What kind of puzzles and other events will players have to deal with during the game?
We have found some very cool ways to incorporate challenges that require use of gravity control and manipulation to progress further. The game really isn’t a puzzle game per se, so you won’t find many variations on the “find the key” gameplay, but you will be put in situations where you need to think creatively. For example, you might have to create a cover path, or if using a combination of your zero gravity powers and car will create a good battering ram to bash open a new passageway.
We have also made extensive use of environmental destruction as a gameplay element. This is not only important for battle situations where you can take down scores of enemies by destroying structures that they are standing on, but also for progression-based challenges where destruction is key to getting through an area (so I guess in that respect we do have some “find the key” scenarios!).
It sounds like you guys are excited about the Havok physics in the game. How has Havok helped you guys make a better game?
Saber is one of Havok’s premier development partners. We worked closely with Havok (one of only two teams, I believe) to help them create their Havok destruction module, which is very tightly integrated into our engine and is used frequently throughout the game.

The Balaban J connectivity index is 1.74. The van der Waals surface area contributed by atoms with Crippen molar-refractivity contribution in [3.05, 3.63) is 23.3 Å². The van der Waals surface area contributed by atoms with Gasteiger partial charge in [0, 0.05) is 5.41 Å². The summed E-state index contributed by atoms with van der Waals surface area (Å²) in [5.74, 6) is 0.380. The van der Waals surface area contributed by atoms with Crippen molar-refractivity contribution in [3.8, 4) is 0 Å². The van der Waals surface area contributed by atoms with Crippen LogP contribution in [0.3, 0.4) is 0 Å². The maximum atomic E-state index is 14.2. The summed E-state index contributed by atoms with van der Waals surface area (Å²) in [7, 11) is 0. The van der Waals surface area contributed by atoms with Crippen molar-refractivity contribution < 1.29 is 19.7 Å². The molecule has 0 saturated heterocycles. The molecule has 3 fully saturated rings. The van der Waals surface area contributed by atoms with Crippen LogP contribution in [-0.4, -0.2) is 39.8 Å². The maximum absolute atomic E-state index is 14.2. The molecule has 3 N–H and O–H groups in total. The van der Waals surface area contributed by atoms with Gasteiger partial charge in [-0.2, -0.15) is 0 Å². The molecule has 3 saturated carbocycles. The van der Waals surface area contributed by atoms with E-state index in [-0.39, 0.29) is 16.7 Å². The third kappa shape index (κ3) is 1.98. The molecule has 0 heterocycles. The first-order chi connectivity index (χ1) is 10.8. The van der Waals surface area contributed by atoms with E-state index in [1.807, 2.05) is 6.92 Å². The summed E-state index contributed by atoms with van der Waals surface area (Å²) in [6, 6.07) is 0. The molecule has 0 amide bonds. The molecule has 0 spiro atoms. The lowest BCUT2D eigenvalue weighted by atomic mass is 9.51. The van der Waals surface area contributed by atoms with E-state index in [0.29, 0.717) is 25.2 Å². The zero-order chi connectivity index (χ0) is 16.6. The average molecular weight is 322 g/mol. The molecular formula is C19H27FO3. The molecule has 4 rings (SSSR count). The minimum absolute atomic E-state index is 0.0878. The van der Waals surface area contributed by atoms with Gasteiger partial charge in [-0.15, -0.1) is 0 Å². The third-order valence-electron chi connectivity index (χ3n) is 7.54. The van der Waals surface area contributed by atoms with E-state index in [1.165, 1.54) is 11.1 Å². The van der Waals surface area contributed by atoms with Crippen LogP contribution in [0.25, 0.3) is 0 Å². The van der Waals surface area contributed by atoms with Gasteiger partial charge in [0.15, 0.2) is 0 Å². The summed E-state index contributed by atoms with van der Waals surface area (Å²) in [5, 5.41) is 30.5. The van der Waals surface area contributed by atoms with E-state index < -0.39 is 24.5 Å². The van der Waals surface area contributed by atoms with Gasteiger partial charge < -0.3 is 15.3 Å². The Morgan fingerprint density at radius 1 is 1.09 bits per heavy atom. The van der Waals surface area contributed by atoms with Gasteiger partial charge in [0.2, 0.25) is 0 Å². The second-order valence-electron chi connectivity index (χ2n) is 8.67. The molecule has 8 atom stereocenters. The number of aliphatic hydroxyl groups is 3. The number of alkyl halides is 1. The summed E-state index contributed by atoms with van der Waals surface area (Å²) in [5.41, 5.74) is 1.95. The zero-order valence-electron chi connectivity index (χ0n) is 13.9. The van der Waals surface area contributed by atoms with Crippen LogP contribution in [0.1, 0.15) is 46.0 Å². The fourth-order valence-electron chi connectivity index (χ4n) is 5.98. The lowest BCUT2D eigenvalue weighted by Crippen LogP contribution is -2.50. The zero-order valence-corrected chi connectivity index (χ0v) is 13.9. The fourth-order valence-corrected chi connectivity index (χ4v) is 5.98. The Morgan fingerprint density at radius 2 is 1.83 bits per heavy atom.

Inversion is, first and foremost, a shooter game with gravity element that has a heavy emphasis on physics. You can’t create fields of zero gravity or turn the world on its side and watch objects move by relying on animations, as it won’t be believable or compelling. Havok is head and shoulders above any other solution in terms of physics simulations – and it should be. It has been doing it the longest, has the support of Intel (its parent company) and has some of the best engineers on the planet. The major commercially available engines don’t use Havok, so few games really get to exploit physics in the way we have been able to. Fortunately, we have great physics engineers internally who are able to take advantage of what Havok has to offer.
Not only has the use of Havok helped us make a better game, but without Havok we wouldn’t even be able to make a game like Inversion – it is simply too physics intensive for lesser solutions.
What can you tell us about multiplayer or DLC?
Inversion will have an extensive multiplayer component that incorporates the gravity elements into the gameplay. The multiplayer will be a fully featured game mode that will provide a new type of gaming experience but one that is still familiar to the player. In terms of DLC, we have a plan, but we’re not ready to discuss it yet.